1 Thus, for instance, Gallatin writes, April 22, 1814: "Above all, our own divisions and the hostile attitude of the eastern states give room to apprehend that a continuance of the war might prove vitally fatal to the United States." Priv. Cor. of H. Clay, I., p. 30.

dent. The letters were mostly sent in a private way and sometimes the colonel himself brought them to New York in order that they might not be intercepted. This precau tion was superfluous, indeed, inasmuch as the news to be sent was by no means of such an important nature. Jessup wrote from New Haven, on the day the convention met: "I am surprised how little interest [among the Federalists] the meeting excites."" Writing later from Hartford, he had only to announce that so far as he could learn, the convention kept strictly within the limits of the law.

If he nevertheless kept on sending his daily reports for fourteen days after the adjournment of the convention and spoke in them of "plans to destroy the government,” “attempts to gain possession of the public stores," etc., we may well infer that Madison did not share Jefferson's pretended view.

People in Washington and in the whole country were surprised, and, to speak truth, not merely pleasantly surprised, that the report of the convention, in which the results of its secret deliberations were summed up, was not a more revolutionary document. As affairs now began to shape themselves, the ruling party would have preferred a somewhat more decided manifesto in order to master the "conspiracy" with greater eclat. It was not contented with being able to punish it only by scorn and "contempt."

After a thorough recapitulation of the complaints so often discussed, the report recommends to the legislatures of the represented states certain measures for the removal of the most pressing hardships, suggests a series of amendments to the federal constitution, provides for the calling of a new convention in certain eventualities, and finally authorizes some of the delegates to again convoke the present convention. The report starts on the assumption


Ingersoll, Second War between the U. S. and Great Britain, II., p. 238. 2 Ingersoll, Second War between the U. S. and Great Britain, II., p. 225. The whole report is given in Niles' Reg., VII., pp. 305–313 and in Dwight's Hist. of the Hart. Con., pp. 352-379. Niles' Reg., VII., pp. 328




that a summary" removal of the evils complained of would be possible only by "direct and open resistance," since they had become a "system." The view had already struck root, that the final reasons for this were to be found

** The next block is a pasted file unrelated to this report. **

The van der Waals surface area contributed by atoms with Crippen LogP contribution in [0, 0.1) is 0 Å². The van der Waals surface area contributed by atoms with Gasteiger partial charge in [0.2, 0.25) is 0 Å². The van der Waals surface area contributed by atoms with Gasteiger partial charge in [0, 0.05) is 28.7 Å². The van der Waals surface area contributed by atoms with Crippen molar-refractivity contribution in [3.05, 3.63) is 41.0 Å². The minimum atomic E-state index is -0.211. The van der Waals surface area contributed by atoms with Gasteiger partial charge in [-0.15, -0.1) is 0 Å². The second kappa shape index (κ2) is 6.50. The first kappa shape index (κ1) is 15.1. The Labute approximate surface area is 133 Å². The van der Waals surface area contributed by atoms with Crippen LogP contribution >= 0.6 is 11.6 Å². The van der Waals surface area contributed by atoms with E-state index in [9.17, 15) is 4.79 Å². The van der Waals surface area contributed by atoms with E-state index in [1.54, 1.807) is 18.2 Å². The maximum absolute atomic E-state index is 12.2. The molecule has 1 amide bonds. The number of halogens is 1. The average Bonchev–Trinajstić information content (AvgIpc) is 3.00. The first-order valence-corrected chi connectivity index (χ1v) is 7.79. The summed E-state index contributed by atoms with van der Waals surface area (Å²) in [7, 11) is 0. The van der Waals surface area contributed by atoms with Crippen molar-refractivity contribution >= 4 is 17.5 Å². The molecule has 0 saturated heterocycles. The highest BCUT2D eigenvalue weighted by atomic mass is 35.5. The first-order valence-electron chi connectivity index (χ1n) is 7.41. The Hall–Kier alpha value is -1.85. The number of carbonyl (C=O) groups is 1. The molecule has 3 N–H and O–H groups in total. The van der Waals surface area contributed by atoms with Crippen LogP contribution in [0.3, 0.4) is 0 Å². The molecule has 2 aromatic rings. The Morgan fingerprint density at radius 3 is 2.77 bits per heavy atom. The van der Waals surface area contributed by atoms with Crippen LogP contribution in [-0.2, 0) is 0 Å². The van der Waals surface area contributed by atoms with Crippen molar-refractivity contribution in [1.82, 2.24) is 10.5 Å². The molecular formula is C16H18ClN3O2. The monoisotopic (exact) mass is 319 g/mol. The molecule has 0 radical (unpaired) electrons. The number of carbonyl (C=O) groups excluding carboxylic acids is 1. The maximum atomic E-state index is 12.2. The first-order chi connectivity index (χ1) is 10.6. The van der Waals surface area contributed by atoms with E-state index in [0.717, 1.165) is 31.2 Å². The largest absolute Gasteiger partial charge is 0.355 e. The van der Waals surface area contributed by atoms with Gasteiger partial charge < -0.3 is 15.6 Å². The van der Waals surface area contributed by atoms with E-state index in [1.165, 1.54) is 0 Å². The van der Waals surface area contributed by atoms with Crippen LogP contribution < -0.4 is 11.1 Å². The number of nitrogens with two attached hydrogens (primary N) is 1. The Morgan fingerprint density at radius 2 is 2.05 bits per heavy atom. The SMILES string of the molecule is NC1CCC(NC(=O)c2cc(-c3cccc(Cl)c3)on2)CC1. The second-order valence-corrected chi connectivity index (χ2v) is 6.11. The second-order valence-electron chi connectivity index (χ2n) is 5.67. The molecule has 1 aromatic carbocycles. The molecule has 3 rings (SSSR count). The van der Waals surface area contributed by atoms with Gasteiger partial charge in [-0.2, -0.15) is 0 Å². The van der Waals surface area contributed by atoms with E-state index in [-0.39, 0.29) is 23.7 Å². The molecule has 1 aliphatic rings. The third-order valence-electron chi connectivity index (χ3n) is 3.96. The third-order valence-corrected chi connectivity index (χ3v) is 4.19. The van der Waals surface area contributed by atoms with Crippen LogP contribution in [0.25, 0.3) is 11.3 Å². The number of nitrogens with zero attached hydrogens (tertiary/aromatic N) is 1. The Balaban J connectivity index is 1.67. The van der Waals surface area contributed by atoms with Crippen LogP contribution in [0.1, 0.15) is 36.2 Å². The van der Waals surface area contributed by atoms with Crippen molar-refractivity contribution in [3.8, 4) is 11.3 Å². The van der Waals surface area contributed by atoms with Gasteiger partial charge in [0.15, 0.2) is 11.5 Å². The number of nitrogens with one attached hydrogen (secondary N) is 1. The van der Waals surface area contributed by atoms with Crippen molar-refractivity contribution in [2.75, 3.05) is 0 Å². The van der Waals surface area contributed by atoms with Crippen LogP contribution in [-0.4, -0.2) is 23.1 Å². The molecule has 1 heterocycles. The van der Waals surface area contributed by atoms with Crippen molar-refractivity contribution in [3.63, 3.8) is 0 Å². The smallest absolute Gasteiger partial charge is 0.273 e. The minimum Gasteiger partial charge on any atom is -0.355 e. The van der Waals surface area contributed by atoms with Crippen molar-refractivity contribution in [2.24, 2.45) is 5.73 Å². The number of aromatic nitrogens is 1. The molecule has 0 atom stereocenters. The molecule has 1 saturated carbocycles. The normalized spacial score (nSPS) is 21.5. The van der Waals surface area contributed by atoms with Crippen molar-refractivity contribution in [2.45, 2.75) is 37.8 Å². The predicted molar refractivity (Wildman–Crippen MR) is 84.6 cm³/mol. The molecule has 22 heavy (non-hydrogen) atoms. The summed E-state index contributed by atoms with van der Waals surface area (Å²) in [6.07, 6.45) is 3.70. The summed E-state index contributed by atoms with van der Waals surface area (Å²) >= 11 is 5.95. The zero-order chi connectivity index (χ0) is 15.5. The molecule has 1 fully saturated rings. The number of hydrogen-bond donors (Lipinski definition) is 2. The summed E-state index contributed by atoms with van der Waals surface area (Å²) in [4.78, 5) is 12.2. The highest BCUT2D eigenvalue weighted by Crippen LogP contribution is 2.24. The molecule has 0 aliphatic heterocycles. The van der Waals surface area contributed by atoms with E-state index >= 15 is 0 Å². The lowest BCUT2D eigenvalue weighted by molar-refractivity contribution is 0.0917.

in "intrinsic and incurable defects in the constitution."// The delegates, however, did not consider this as yet sufficiently proved, but confessed their conviction that permanent help could be procured only by various amendments to the constitution. In their opinion, then, these formed the most important part of the report. Their substance was, in brief, as follows: Representation in the house should henceforth be based upon the free population alone; the president must not be eligible for re-election; state offices should be entrusted only to native-born citizens; embargoes should be limited to sixty days; and a vote of two-thirds of each house should be necessary for a prohibition of commercial intercourse, the admission of new states. into the Union, the authorization of hostilities (except in case of invasion) and a declaration of war.

It was not meant by the substitution of these constitutional changes for summary relief by direct and open resistance, that until their adoption or rejection the critical condition of affairs which had been brought about by the ignorance and the unconstitutional encroachments of the government should be quietly borne. The convention recommended the most energetic opposition to the following measures, already executed or projected by the federal authorities: Calling out the militia by the president without the co-operation of the state governments; the transfer of the command of the militia to officers of the regular army; the classification of the militia proposed by Monroe; the recruiting of the regular army "by a for

332. gives also the statistical lists contained in the report, and Dwight, pp. 383-398, prints the whole journal of the convention. The latter, however, is quite worthless, since it records only the meetings, adjournments, etc.